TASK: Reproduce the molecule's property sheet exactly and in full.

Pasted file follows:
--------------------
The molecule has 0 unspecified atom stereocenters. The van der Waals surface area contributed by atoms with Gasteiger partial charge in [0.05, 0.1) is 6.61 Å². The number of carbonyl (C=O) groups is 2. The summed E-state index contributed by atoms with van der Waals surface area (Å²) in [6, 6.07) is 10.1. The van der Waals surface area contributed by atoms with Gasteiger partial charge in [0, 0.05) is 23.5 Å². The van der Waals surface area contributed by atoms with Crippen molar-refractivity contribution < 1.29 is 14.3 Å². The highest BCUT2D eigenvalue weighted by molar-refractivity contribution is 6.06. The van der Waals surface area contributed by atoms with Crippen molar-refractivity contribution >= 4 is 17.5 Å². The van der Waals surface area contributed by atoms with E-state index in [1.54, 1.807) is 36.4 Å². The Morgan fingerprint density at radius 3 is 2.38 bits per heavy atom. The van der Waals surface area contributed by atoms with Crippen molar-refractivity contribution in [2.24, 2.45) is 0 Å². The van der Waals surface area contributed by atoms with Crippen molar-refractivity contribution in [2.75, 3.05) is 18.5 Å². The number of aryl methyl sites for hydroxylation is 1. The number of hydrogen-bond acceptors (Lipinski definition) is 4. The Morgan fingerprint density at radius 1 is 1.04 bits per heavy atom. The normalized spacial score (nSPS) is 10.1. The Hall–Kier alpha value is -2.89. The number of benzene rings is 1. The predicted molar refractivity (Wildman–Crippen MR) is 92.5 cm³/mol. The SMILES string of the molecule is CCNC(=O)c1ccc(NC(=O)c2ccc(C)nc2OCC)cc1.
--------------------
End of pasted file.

The molecule has 0 unspecified atom stereocenters. The van der Waals surface area contributed by atoms with Gasteiger partial charge in [0.05, 0.1) is 6.61 Å². The number of carbonyl (C=O) groups is 2. The summed E-state index contributed by atoms with van der Waals surface area (Å²) in [6, 6.07) is 10.1. The van der Waals surface area contributed by atoms with Gasteiger partial charge in [0, 0.05) is 23.5 Å². The van der Waals surface area contributed by atoms with Crippen molar-refractivity contribution < 1.29 is 14.3 Å². The highest BCUT2D eigenvalue weighted by molar-refractivity contribution is 6.06. The van der Waals surface area contributed by atoms with Crippen molar-refractivity contribution >= 4 is 17.5 Å². The van der Waals surface area contributed by atoms with E-state index in [1.54, 1.807) is 36.4 Å². The Morgan fingerprint density at radius 3 is 2.38 bits per heavy atom. The van der Waals surface area contributed by atoms with Crippen molar-refractivity contribution in [2.24, 2.45) is 0 Å². The van der Waals surface area contributed by atoms with Crippen molar-refractivity contribution in [2.75, 3.05) is 18.5 Å². The number of aryl methyl sites for hydroxylation is 1. The number of hydrogen-bond acceptors (Lipinski definition) is 4. The Morgan fingerprint density at radius 1 is 1.04 bits per heavy atom. The normalized spacial score (nSPS) is 10.1. The Hall–Kier alpha value is -2.89. The number of benzene rings is 1. The predicted molar refractivity (Wildman–Crippen MR) is 92.5 cm³/mol. The SMILES string of the molecule is CCNC(=O)c1ccc(NC(=O)c2ccc(C)nc2OCC)cc1.